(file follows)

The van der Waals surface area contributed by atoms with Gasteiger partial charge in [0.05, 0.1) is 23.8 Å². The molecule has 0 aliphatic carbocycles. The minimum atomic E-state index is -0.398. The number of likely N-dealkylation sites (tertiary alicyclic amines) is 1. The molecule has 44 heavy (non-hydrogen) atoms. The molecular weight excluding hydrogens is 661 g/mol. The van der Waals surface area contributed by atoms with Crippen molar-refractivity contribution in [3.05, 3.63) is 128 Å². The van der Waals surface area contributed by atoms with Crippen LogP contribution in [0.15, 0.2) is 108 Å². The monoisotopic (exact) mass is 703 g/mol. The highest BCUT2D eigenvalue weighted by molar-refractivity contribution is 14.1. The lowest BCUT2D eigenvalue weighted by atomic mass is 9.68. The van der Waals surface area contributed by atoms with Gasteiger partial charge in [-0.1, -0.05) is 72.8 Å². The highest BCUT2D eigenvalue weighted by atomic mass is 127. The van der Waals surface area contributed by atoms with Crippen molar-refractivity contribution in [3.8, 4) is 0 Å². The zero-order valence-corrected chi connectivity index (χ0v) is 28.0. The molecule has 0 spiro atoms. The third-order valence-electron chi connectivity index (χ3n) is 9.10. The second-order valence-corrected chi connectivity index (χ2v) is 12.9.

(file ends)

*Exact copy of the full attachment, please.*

The van der Waals surface area contributed by atoms with Gasteiger partial charge in [0.05, 0.1) is 23.8 Å². The molecule has 0 aliphatic carbocycles. The minimum atomic E-state index is -0.398. The number of likely N-dealkylation sites (tertiary alicyclic amines) is 1. The molecule has 44 heavy (non-hydrogen) atoms. The molecular weight excluding hydrogens is 661 g/mol. The van der Waals surface area contributed by atoms with Crippen molar-refractivity contribution in [3.05, 3.63) is 128 Å². The van der Waals surface area contributed by atoms with Crippen LogP contribution in [0.15, 0.2) is 108 Å². The monoisotopic (exact) mass is 703 g/mol. The highest BCUT2D eigenvalue weighted by molar-refractivity contribution is 14.1. The lowest BCUT2D eigenvalue weighted by atomic mass is 9.68. The van der Waals surface area contributed by atoms with Gasteiger partial charge in [-0.1, -0.05) is 72.8 Å². The highest BCUT2D eigenvalue weighted by atomic mass is 127. The van der Waals surface area contributed by atoms with Crippen molar-refractivity contribution in [3.8, 4) is 0 Å². The zero-order valence-corrected chi connectivity index (χ0v) is 28.0. The molecule has 0 spiro atoms. The third-order valence-electron chi connectivity index (χ3n) is 9.10. The second-order valence-corrected chi connectivity index (χ2v) is 12.9.